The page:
Big 3 Oil Firms Made a Record $132B Profit in 2022

British energy giant Shell posted a record $42 billion in profits last year, more than double the amount it achieved in 2021. With this, the three major energy companies, including Chevron, Exxon Mobil, and Shell, delivered more than $132 billion in combined profits last year, courtesy of skyrocketing oil and gas prices.

Shell Posts Record $41.6B in Profit

Shell became the latest energy company to post a record annual profit last year. The oil giant registered a $41.6 billion full-year profit, which exceeded its previous record of $31.4 billion in 2008, according to a Wall Street Journal report.

Shell’s earnings included a fourth-quarter profit of $11.4 billion, up slightly from $11.2 billion a year earlier. Adjusted fourth-quarter earnings, which strip out certain commodity price adjustments and one-time charges, stood at $9.8 billion, beating expectations of $8 billion for the quarter, per the WSJ report.

Notably, 60% of Shell’s earnings came from the division that encompasses Shell’s massive liquefied natural gas (LNG) business. The dominance of that business underscores a major advantage that companies like Shell have in matching buyers and sellers across the globe in times of energy scarcity.

Following the record earnings, Shell said it would return $4 billion to shareholders and lift its dividend. In a statement, new chief executive Wael Sawan said:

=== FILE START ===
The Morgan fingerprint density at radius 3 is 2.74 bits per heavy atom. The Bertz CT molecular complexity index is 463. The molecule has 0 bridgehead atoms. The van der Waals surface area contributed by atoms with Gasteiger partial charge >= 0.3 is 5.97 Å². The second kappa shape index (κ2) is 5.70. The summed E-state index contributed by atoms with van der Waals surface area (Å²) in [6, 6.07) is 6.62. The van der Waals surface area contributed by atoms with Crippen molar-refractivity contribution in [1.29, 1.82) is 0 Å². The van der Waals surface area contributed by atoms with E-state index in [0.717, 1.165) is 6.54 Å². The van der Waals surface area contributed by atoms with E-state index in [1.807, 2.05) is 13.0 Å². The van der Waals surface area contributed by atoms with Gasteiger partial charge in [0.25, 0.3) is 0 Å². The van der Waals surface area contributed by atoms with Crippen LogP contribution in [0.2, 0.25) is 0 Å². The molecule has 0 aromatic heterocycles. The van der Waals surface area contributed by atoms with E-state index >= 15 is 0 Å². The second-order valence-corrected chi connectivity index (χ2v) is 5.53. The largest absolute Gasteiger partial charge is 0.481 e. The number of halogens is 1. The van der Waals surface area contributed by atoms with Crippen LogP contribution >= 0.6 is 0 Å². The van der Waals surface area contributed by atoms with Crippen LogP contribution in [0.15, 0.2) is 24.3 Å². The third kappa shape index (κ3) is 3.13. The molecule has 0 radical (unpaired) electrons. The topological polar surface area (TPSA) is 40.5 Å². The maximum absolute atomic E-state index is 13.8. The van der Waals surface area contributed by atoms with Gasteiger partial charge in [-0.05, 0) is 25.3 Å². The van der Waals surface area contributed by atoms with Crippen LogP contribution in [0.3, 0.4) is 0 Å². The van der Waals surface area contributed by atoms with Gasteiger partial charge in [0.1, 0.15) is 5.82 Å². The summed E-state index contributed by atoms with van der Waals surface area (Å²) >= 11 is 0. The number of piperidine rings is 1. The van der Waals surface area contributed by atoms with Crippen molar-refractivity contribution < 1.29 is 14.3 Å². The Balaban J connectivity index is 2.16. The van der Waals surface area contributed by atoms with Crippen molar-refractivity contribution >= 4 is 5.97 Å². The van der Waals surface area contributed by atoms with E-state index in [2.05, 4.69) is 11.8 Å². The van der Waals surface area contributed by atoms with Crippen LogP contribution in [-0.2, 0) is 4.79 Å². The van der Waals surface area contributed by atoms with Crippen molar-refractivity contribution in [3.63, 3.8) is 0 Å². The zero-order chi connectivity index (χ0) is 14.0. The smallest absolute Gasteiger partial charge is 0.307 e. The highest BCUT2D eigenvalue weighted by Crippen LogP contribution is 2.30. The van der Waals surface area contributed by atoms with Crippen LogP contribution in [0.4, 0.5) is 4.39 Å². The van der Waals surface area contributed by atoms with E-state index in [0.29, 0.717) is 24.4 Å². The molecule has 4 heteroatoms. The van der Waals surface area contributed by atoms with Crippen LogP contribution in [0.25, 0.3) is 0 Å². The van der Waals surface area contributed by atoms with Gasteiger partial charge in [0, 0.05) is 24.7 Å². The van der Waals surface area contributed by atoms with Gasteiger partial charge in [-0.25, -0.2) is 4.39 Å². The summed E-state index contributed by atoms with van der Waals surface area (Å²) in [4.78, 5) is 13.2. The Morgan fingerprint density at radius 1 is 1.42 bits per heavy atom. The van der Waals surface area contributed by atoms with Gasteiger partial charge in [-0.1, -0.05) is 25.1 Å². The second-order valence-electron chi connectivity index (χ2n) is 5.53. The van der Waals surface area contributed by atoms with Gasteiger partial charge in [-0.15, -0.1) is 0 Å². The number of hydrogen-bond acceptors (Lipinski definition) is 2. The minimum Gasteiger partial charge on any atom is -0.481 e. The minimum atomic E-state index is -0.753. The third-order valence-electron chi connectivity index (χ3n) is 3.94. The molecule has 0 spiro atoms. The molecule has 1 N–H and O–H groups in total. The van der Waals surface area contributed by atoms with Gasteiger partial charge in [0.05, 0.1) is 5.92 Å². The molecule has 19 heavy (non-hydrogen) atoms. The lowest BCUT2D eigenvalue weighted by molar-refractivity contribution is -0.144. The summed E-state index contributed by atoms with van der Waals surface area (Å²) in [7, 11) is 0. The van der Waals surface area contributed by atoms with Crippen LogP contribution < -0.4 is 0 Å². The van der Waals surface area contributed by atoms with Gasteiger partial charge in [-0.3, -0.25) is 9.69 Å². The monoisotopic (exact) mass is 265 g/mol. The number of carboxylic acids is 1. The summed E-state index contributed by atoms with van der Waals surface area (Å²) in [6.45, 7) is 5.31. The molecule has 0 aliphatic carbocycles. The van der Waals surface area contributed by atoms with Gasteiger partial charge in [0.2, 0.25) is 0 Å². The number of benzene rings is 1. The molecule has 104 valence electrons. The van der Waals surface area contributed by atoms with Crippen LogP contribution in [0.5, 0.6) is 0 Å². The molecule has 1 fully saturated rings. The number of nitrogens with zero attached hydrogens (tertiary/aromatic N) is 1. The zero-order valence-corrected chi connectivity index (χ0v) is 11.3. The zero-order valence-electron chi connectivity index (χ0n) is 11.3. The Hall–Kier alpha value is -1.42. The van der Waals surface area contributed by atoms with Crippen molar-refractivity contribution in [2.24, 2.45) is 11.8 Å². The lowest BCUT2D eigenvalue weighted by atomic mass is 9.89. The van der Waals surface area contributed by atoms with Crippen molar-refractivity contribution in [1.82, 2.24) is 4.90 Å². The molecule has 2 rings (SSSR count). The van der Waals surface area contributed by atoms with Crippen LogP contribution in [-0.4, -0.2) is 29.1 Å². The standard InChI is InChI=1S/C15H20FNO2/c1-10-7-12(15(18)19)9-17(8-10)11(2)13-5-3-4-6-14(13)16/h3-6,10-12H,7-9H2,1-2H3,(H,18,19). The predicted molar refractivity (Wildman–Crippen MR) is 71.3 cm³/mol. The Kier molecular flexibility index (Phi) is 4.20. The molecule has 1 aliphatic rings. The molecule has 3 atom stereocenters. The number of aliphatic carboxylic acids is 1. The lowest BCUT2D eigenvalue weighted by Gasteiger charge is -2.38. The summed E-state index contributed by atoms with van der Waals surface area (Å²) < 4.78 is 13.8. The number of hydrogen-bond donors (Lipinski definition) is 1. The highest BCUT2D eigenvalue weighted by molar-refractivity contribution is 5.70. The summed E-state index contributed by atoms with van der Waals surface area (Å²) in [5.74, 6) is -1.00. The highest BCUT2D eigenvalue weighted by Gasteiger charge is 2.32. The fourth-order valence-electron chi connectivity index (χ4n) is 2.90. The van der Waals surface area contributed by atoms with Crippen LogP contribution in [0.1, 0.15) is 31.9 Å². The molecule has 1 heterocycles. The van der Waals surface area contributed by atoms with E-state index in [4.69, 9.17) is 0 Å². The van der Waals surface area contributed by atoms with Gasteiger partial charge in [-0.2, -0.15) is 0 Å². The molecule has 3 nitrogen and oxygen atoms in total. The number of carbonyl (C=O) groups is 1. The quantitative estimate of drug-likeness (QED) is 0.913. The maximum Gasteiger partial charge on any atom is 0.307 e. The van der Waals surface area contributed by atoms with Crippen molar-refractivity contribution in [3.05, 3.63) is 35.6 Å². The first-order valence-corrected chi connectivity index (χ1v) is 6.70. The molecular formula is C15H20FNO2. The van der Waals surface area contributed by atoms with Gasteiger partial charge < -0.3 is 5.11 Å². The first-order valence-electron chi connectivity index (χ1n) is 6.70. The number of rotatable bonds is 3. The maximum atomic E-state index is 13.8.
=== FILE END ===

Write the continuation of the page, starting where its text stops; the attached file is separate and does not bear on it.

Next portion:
“Our results in the fourth quarter and across the full year demonstrate the strength of Shell’s differentiated portfolio, as well as our capacity to deliver vital energy to our customers in a volatile world.”

Oil Companies Erase Covid Losses With Record Profits

Aside from Shell, other energy companies, including Chevron and Exxon Mobil, have also posted historic results. Chevron has posted a record $36.5 billion profit for 2022, while Exxon Mobil has reaped a record $56 billion profit. The three major energy companies delivered more than $132 billion in combined profit last year.

The record profit came from soaring energy prices, which started rising as countries left or reduced lockdowns and other measures starting in late 2021. This development was aggravated in early 2022 by the Russian invasion of Ukraine, which sent demand for oil and gas through the roof.

Meanwhile, the recent gains have helped erase billions of dollars in losses that the energy giants incurred during Covid lockdowns. However, the haul has provoked political and consumer outrage as governments and companies struggle with sky-high energy prices.

In an earnings preview last month, Shell said it expects to pay around $2 billion more in European Union and U.K. energy-profit levies — a measure that governments have adopted to help businesses and consumers cope with soaring energy costs. “That is on top of $360 million in anticipated windfall taxes that were previously disclosed,” the WSJ report said, adding:

“Mr. Sawan will have to contend with that societal backlash and the bigger existential question facing the oil-and-gas industry: How to balance the world’s thirst for oil and gas while pushing further into lower-carbon energy like clean-burning hydrogen, solar and wind power?”

In a groundbreaking judgment in 2021, a Dutch court ruled that Shell was partially responsible for climate change and ordered the company to reduce its carbon emissions. At the time, the court ordered that by 2030 the oil giant Shell must reduce its CO2 global emissions by 45% compared to 2019 levels.

This article originally appeared on The Tokenist

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